- Check areas for excess moisture (it encourages the growth of mold and mildew). Regularly clean surfaces where mold usually grows (around showers, tubs and beneath sinks).
- Check Radon levels in poorly ventilated basements that have cracked walls/floors. Radon is an odorless gas that forms as uranium in rocks and soil (source).
- Rearrange your daily schedule to minimize time spent in traffic.
- Use an aluminum-free natural deodorant.
- Use greener cleaning products, you can buy these at the store or use what you have in your kitchen. Vinegar works great instead of bleach, while baking soda and hydrogen peroxide work great for cleaning tiles and removing stains.
- Rethink artificial room deodorizers. I get it, you want your house to smell good, but artificial room deodorizers are full of toxic volatile organic compounds (VOCs). Use a HEPA filter instead (preferably one with a VOC filter) or essential oils!
Internal Detox Tips:
- Limit medical drugs, whenever possible, unless they are needed. Try to source the underlying cause with the help of a nutritionist or integrative doctor.
- When eating meat, always choose grass fed.
- Eat more fiber. Your liver can more easily flush toxins through the digestive system and you can take an immense load off an organ that is constantly trying to get rid of toxic substances from the body.
- Use activated charcoal. 20 grams/day mixed with purified water binds to pesticides and other environmental toxins and then carries them through the intestines to be purged from the body. Supplement with molasses after using activated charcoal to replace any important minerals that charcoal might carry out in the process of getting rid of unwanted toxins.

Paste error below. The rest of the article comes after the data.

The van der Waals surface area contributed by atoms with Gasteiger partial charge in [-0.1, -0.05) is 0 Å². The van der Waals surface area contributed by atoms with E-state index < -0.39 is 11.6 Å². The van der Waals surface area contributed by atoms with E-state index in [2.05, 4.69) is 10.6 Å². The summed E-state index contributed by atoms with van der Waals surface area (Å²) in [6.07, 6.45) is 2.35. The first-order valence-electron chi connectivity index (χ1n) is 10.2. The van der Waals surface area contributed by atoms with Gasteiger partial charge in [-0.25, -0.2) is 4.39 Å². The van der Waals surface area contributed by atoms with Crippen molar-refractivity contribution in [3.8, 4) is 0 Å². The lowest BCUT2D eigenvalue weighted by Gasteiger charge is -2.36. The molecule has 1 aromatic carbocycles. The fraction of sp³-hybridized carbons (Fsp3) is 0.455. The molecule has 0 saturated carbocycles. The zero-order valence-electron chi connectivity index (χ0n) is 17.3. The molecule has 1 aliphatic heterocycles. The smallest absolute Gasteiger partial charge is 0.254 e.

- Eat more citrus. Pectin’s in citrus are a powerful detoxifying substance which naturally removes heavy metals without depleting the body of important trace minerals.
- Eat more garlic which helps with detoxification while boosting the production of white blood cells.
- Instead of deep-frying, opt for steaming or grilling.
- Eat local, organic produce to limit exposure to toxins.
- Try Brazil nuts. They are full of glutathione, a natural detoxifying substance.
- Take milk thistle to support your liver.
- Get a water filter (more than 700 chemicals have been identified in drinking water). Go ahead and get one for your shower too!
- Protect your largest organ- your skin. Dry brushing helps your lymph nodes to flow which helps flush toxins from the body.
It’s important to be aware and limit your exposure to toxins, but don’t stress yourself out. There are small changes you can make in your day which can be helpful. Too much stress is not a good thing, so pick the changes you can tackle and take it one step at a time.
If you want to learn more about the dangers of mold in your home and your body, you are welcome to join us for an informative movie night at NIHA on Thursday, August 13, 2015. We will have educational handouts, and a Q&A with mold experts! Learn the most common signs of mold exposure and misdiagnosed symptoms, why home inspectors give moldy houses a clean bill of health, the best way to kill even the most stubborn mold on contact and much more!
Please RSVP here, it’s free!
Brooke Mader CHHC, is a certified holistic health coach and is currently pursuing a master's degree in Nutrition at Maryland University of Integrative Health. Working at NIHA, Brooke is gaining an understanding of the complex role of food and nutrition on our health. She loves to share holistic health tips and integrative medical news from NIHA and around the country via the NIHA facebook page and her website, naturalwildandfree.com.